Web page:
BEER Thread!

Jonman wrote:

That's *gallons* of beer. Not surprised that the PNW lags - there's only so many > 7% IPAs you can suck down.

That, right there, is loser talk.

Pretty sure that in addition to beer consumption per capita, Wisconsin is up there for beer consumption in volume, alcohol consumption per capita, and alcohol consumption in volume. Not sure if I am boasting or complaining.

#both?

bhchrist wrote:

#both?

IMAGE(https://image.ibb.co/eeMFYy/1.jpg)

Well, my 5 gallon keg of 5% NEIPA just kicked over the weekend. While I shared ~a gallon of it with others, I can safely say that I am on pace to hold up my end of the donkey for my state's average. A 4.7% ABV Kolsch is headed into that keg to make sure I stay on track.

bhchrist wrote:
Jonman wrote:

That's *gallons* of beer. Not surprised that the PNW lags - there's only so many > 7% IPAs you can suck down.

That, right there, is loser talk.

Sorry, can't hear you over the noise of the wind on this mountain-top while I'm wiping hoppy froth off my hipster mustache with my plaid sleeve.

Lugging 3.2% beer up mountains is for chumps. Maybe the lack of mountains is why all the flat-landers like weak-ass beer?

T-Prime wrote:

As a Michigander I'm seriously surprised how low we are on that scale.

Came here to post this exact thing. Although when you look at the next image in the article for toral amount of beer consumed:

IMAGE(https://static.vinepair.com/wp-content/uploads/2018/05/gallons-beer-by-state-2018.png)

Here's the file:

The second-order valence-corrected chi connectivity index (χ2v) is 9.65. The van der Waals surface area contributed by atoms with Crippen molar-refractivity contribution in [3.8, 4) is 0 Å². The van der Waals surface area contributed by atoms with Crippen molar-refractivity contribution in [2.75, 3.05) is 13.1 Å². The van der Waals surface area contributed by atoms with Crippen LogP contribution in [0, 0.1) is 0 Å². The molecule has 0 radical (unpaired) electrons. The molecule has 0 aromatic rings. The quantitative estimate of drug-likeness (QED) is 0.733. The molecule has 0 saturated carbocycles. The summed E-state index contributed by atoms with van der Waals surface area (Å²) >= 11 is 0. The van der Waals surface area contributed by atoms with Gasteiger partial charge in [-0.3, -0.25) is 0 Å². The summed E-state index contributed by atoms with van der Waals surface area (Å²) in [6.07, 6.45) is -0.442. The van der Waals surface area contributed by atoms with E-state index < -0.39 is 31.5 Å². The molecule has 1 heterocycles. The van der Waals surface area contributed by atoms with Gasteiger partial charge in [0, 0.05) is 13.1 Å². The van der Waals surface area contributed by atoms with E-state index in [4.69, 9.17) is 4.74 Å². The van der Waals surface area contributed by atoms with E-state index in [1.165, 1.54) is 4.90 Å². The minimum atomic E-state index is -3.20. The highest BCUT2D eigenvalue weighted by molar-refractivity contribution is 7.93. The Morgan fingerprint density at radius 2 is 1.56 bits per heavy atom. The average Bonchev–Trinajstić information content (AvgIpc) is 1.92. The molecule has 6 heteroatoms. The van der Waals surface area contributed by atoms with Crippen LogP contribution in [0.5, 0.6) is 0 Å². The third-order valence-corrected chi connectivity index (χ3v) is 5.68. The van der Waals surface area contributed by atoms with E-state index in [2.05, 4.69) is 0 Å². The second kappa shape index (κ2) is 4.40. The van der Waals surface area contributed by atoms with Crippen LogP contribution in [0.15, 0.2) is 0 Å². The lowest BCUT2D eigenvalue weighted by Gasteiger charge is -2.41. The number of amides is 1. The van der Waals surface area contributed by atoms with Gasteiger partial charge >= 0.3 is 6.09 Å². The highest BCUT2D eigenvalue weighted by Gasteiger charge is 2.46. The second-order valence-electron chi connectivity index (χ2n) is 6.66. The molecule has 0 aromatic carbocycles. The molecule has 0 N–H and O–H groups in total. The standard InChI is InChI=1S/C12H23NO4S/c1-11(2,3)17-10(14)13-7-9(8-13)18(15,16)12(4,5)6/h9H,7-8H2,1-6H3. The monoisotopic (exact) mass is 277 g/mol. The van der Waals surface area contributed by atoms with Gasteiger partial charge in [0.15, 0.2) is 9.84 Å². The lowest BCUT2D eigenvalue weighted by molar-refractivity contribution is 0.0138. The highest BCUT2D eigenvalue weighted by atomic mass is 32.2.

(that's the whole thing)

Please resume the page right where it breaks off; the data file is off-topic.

We're in the top 10, so...There's that at least

Jonman wrote:
bhchrist wrote:
Jonman wrote:

That's *gallons* of beer. Not surprised that the PNW lags - there's only so many > 7% IPAs you can suck down.

That, right there, is loser talk.

Sorry, can't hear you over the noise of the wind on this mountain-top while I'm wiping hoppy froth off my hipster mustache with my plaid sleeve.

Lugging 3.2% beer up mountains is for chumps. Maybe the lack of mountains is why all the flat-landers like weak-ass beer? :)

Sounds like middle-of-the-road to me!

Checks mental beer log from past ten days (including Madison Craft Beer Week):

A dozen beers between 10% and 18% ABV
IIPA
Trippel
Barleywine
Doppelbock
Multiple Stouts

When Winter decides to intrude upon spring multiple times, us hearty cheese eating, cow tipping, pseudo-hipsters need something more than your puny god 7%ers to keep warm, despite all our built in natural midsection insulation.

Stick that in your hash pipe and smoke it!

The husband and I were in Vancouver the first weekend of May, ostensibly to run the half marathon, but also to check out some breweries while we were in there. Van has tons of craft breweries right now, so there was no way we could see everything, but we did get to 6!

We took the SkyTrain out to Port Moody for an afternoon trip on Monday. Port Moody has four breweries, all on the same street and all within 2 blocks of each other! Yellow Dog was great, Twin Sails had some astounding sours and hazies, Parkside was alright, and Moody Ales had a delicious and boozy Russian Imperial Stout. I lucked out at Twin Sails: They host another brewery at their space, Coalesce Beer, who specialize in mixed fermentation and wood aged beer and they'd just released their final 3 styles. I managed to bring two bottles of their To the Wind home with me. It's a mixed fermentation beer aged in oak barrels with Pinot Noir grapes. It was mind blowing.*